By Mark Hallum
New York City may not be dead, but it’s mired in a “whole constellation” of bad news that has made Governor Andrew Cuomo as frustrated as any native New Yorker might be these days.
During a Tuesday press conference in Manhattan, the governor took aim at a whole host of issues in the five boroughs — from the resurgence of COVID-19 in a few clusters across the city, to reports of lagging sanitation services, to increases in crime, to homelessness during the pandemic.
And, naturally, Cuomo griped about the state of affairs at City Hall — specifically focusing on an apparent reluctance in leadership when it comes to police reform that he ordered back in June.
“Long-term recovery is going to be a different issue, but we need to stabilize the city now and there’s a lot of anxiety now. It’s crime, homelessness, the economy, cleanliness, picking up garbage. When you put all those things together it’s frightening people, I can tell you that. I want them to know we are addressing it,” Cuomo said. “If we can reopen a school, we can reopen a [homeless] shelter. The police have to do their job and they have to arrest people who deserve to be arrested.… So I think we have to attack the whole constellation because there’s a negative synergy.”
Cuomo again warned that the city would not get funding from the state if they do not submit a plan for police reform by April, as per an executive order issued following unrest after the death of George Floyd.
Turning to trash, Cuomo took aim at the city’s Sanitation Department about the reported rise in waste across the city. THE CITY reported on Sept. 27 that complaints about missed trash pickups have increased.
“I’m getting a lot of complaints in New York City about the cleanliness of the city, about garbage piling up. That adds to schools, crime, economy and now garbage piling up, literally, people saying its an odiferous environment,” Cuomo said. “I don’t know what’s going on in New York City. If they can’t do it, I have offered to send in the National Guard to pick up the garbage. The state can bring in trucks, personnel and clean up the city. I think that would be important, this is a public health pandemic.”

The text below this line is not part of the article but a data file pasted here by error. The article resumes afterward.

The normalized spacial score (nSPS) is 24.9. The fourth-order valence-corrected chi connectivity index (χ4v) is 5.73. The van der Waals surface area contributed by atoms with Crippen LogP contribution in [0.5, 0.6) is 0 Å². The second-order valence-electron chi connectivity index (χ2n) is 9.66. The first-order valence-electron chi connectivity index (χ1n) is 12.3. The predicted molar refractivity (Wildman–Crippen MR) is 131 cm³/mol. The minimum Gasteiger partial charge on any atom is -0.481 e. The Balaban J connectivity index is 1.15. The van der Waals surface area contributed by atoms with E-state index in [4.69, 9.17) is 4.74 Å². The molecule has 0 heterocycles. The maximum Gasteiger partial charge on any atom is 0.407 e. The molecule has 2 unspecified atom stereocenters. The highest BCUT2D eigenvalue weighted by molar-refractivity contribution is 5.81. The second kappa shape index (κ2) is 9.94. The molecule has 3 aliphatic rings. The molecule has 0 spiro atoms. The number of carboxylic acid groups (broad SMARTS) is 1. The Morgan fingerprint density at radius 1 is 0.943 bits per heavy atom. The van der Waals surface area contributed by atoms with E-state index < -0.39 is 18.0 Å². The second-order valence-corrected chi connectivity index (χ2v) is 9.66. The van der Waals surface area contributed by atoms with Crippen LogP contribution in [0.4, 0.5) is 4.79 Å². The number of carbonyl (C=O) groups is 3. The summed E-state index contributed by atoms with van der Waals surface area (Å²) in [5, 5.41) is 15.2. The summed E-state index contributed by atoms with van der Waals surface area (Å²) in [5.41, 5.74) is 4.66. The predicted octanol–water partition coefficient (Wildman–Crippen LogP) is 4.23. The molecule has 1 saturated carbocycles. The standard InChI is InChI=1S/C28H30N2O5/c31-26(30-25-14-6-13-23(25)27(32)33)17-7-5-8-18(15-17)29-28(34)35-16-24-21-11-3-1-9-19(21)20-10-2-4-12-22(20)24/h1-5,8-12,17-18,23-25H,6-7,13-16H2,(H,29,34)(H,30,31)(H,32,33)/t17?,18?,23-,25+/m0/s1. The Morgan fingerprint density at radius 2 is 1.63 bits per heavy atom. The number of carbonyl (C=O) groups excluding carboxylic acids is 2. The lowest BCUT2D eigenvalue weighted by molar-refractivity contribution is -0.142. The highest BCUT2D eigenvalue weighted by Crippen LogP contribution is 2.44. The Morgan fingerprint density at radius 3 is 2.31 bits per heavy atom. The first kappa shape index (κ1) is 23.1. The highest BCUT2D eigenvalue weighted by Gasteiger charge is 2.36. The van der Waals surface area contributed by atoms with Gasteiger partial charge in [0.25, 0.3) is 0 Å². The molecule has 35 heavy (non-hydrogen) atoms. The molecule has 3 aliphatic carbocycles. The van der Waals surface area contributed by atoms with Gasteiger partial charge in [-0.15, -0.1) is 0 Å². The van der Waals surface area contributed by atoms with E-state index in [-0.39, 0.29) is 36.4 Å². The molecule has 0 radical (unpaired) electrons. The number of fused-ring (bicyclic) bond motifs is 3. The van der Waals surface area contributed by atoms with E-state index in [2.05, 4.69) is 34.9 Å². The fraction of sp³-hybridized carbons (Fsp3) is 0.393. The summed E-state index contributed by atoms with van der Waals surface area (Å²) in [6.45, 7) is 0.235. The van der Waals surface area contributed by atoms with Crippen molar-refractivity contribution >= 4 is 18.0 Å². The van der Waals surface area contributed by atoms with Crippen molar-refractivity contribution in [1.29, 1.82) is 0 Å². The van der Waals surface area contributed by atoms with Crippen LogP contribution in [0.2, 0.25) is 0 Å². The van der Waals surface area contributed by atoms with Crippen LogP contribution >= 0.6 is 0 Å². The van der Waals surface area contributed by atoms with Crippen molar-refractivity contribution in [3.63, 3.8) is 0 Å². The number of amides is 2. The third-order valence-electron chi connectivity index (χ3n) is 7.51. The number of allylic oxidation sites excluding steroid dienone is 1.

Homelessness encampments under scaffolding and other setups across the city was a topic Cuomo encourage the city to address through reopening shelters. The city has moved many of the residents in congregate shelters to hotels where men and women can isolate and maintain their own healthy environment.
Cuomo’s comments regarding reopening homeless shelters comes as the city undergoes friction from residents of the Lucerne Hotel in the Upper West Side being relocated by Mayor Bill de Blasio after complaints from people in the area of declining quality of life.
“Homeless people should be offered safe shelters with services. Many of the cities and the states closed their shelters during COVID. It’s time to reopen those shelters,” Cuomo said. “You have to open it with precautions, but open the shelter. Get homeless people off the street, keep them safe… This is eminently doable, should have been done a long time ago.”
Is Cuomo right about the trash problem?
State Comptroller Thomas DiNapoli issued a Sept. 16 report claiming that DSNY left 189 of 271 streets in bad condition as well as 159 sidewalks based on 311 complaints. DSNY saw up to $20 million in cuts from the fiscal year 2021 budget.
“Of course cleanliness matters. That’s why our heroic sanitation workers work tirelessly to keep our streets safe – and that’s why we announced three major new cleanliness efforts earlier this month,” City Hall spokesman Mitch Schwartz said in response to the governor’s comments. “This shouldn’t be about politics. It should be about every New Yorker working together to maintain the clean, safe communities we need.”
Mayor Bill de Blasio announced last week that there would be a stepped up effort toward cleanliness with 65 litter basket trucks, a 24 percent increase, and restart of the Economic Development Corporations CleaNYC initiative that provides supplemental cleaning services for communities and parks.